While Monaco was just a forgettable incident, Hockenheim was, sadly, anything but. For the first time in a long time, the Ferraris were fighting for the lead with Massa heading his team mate exactly one year to the day of the accident that almost cost him his life in Hungary. In the middle stint, Alonso was faster than Massa and had closed right up to the Brazilian. Fernando tried a move, Felipe held firm and just like in Indianapolis all those years ago Alonso found himself running second to a team mate he just couldn’t seem to be able to pass. So what did he do? He did an Alonso, of course. Fernando went straight on the radio to Andrea and started hinting that he wanted them to force Massa to move over. And we all know what happened next. While this horrible mess was more an indictment on the team than it was on Fernando himself, the fact remains that the entire situation would never have happened if it weren’t for the fact that, once again, Fernando couldn’t pass someone by himself, spit the dummy about it and tried to get his team to do his job for him. For a double world champion who is supposedly the most ‘complete driver on the grid’, seeing him celebrate such a hollow victory in the knowledge that he had done nothing truly earn it was embarrassing. It was yet more evidence of Fernando’s childish manner and I honestly cannot find it in myself to take joy in seeing a driver who behaves in such a way be both victorious and so widely adored for being so.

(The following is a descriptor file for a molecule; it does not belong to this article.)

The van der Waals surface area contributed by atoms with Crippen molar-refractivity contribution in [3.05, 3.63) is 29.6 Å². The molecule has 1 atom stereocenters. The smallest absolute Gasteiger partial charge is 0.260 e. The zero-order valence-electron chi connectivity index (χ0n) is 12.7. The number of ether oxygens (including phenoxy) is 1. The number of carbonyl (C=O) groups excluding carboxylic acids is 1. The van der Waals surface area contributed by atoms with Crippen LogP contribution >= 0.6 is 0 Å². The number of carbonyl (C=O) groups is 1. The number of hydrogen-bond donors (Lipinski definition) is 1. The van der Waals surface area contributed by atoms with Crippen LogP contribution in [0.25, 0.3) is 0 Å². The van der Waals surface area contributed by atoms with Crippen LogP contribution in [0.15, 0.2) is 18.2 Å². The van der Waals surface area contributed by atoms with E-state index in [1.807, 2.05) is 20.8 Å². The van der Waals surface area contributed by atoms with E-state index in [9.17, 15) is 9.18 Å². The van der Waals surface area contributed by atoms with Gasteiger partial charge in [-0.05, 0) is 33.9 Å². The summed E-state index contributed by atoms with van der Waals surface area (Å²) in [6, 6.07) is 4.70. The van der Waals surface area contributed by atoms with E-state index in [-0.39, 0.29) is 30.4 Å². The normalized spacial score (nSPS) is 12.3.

And then we come to the final incident that has contributed to me steadily growing dislike of Fernando Alonso – Abu Dhabi 2010. We all know what happened in that race and so I don’t need to recap it for you, but once again it was yet another example of Alonso blaming someone else for his own inability to do his job as a RACING driver and RACE. Yes, it cost him the world championship, so of course he was angry. But that moment, that image of him waving his fists and riding up close to Petrov in an intimidatory manner after the end of the race will stay with me forever. Not because it made me angry, but because it provided me with an large sense of satisfaction in seeing a man who I see idolised by many despite all the evidence of his childish and arrogant character being well and truly humbled not just by a Russian pay-driver but by the newly crowned world champion. The man who took a championship that by every right was Alonso’s and then followed it up with the most dominating performance over a season we’ve seen since the early ’00s. The man who now has just as many driver’s championships as Fernando, who is infinitely more likable and equally skilled and is still dismissed by many Ferrari fanboys as being less than the Mighty Alonso just because he drives a Red Bull.
Again, Fernando Alonso is an amazing driver. It’s because he is so talented that it makes me so angry to see him resort to such silly behaviour sometimes. And he is by no means my least favourite driver. I have a long-standing dislike of Michael Schumacher that is even more intense than my dislike of Alonso for a number of reasons. But it is for all these incidents, all these silly, unfortunate examples of regrettable behaviour that I simply refuse to cheer for Fernando Alonso. I respect his abilities, I wish I could respect the driver.